Artist Steve Katzman’s first mosaic is a classic decorative design: sparse floral motifs with sufficient background for showing off interesting andamento.
The problem is that Steve wasn’t satisfied with the grout color he used, which was very light, almost an off-white color.
Also, the grout had an overwhelming color impact because a distinct grout gap was used, such as typically used with architectural tiling.
TIP: Minimize the color impact of grouting by using narrow grout gaps. Better yet, use an incidental grout gap where the tiles touch in places, and the only gap is created by slight errors in the shapes of the tiles. If the mosaic isn’t for an outdoor or wet location, a grout gap isn’t required.
Steve’s mosaic is a really strong design for decorative art projects like table tops where objects typically hide most of the design.
Each small area of the mosaic is an understandable figure with interesting andamento. For functional surfaces, that type of design is more appropriate than a scene that has to be seen as a whole to be understood.
Steve’s design is also abstract enough to make it an easy to use element of an interior.
I like the natural ad-hoc andamento of the background.
I did have to confirm Steve’s suspicions about his grout gap and color:
Mosaics have more verisimilitude when a minimal grout gap is used. A thin grout gap also minimizes the color impact of grouting.
The type of distinct grout gap Steve used is really only required for conventional architectural tiling.
All that being said, what grout color looks best for a decorative mosaic depends on the lighting and colors of the interior where it will be displayed.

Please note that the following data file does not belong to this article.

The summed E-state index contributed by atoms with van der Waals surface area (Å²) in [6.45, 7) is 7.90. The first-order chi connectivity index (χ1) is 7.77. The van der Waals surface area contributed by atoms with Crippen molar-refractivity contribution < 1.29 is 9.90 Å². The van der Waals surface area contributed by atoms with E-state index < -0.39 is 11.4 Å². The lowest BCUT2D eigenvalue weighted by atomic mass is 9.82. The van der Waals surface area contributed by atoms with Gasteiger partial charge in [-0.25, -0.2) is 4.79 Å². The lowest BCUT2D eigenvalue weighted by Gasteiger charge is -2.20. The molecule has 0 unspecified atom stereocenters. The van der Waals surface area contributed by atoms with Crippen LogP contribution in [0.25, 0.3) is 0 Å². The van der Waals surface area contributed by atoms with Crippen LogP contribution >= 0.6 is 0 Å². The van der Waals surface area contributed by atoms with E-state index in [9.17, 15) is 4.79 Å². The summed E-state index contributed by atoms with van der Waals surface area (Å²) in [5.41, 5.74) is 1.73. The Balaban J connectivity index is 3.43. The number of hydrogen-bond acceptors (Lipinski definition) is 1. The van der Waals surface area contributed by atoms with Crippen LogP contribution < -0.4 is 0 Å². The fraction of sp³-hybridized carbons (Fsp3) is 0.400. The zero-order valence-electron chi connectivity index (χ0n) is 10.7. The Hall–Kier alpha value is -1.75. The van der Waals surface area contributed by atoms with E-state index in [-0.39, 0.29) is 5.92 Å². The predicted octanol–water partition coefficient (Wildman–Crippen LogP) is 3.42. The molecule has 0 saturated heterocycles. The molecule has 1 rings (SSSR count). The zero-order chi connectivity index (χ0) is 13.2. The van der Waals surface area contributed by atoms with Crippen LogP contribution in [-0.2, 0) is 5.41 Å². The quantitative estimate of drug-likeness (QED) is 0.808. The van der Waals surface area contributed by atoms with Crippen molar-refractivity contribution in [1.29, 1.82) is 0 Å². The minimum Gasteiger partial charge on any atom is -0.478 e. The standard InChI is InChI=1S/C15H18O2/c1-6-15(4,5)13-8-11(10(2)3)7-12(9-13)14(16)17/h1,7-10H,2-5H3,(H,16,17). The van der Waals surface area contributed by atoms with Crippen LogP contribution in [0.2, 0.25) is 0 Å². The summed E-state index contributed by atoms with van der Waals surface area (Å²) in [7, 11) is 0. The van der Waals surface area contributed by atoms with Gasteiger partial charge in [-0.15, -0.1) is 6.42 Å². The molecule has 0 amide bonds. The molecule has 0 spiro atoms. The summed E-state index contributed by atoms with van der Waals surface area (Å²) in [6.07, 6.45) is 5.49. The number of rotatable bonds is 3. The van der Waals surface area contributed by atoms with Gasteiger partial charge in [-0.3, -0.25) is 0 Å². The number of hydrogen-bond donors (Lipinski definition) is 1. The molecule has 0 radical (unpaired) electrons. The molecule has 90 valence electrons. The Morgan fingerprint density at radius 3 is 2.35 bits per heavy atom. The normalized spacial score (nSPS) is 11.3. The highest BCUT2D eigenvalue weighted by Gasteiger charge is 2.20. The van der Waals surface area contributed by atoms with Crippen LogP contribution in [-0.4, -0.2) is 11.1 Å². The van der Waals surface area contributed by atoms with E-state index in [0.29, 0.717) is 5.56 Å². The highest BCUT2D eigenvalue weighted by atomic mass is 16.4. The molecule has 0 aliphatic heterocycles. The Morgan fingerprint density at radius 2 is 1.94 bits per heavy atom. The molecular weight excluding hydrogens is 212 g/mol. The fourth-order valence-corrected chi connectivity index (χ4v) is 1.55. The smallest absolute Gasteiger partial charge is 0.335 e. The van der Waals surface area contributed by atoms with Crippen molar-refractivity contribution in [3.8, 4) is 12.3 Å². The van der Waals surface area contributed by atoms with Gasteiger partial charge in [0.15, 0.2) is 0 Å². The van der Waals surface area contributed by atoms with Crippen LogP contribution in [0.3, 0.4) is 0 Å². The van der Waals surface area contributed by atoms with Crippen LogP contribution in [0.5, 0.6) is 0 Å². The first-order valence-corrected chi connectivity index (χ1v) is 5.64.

Many viewers might prefer the mosaic with the original white grout.
Digital Grout Color Study
If a mosaic’s grout color contrasts all tile colors sufficiently, Photoshop can be used to make quick color studies.
In this case, the white grout was distinct enough from the tiles to be selected using Photoshop’s Magic Wand Tool.
I was able to select all the grout with less than a dozen clicks by adjusting the sensitivity of the Magic Wand Tool.
Once all the grout was selected, I deleted the selection, leaving the rest of the image.
For the new digital grout, I created a separate layer underneath the photo. This layer is visible in the deleted grout gaps.
There is an easier way to find the best color grout for an artistic mosaic.
It takes guesswork out of the equation.
Just don’t have a grout gap, at least not anything more than what accidentally occurs because of slight errors in cutting.
If you place your tiles closely together so that they touch or have only a minimal or incidental grout gap, the empty cracks between the tiles are relatively dark, and so the mosaic looks as it would with dark grout.
Why Grout Gaps?
Grout gaps are only needed for outdoor and wet mosaics.
If glass tiles touch each other in these mosaics, water can seep through and loosen the adhesive on the backsides of the tiles.
Worse yet, the water can freeze and expand and shatter tiles.
Dry indoor mosaic art does not require a grout gap. In these mosaics, grout only serves to fill any incidental gaps.
If your mosaic has tiny incidental gaps, then non-sanded grout is best.
Changing Grout Color
The grout of dry indoor mosaics can be “stained” a different color using artist’s acrylic paint in a wipe-on/wipe-off process.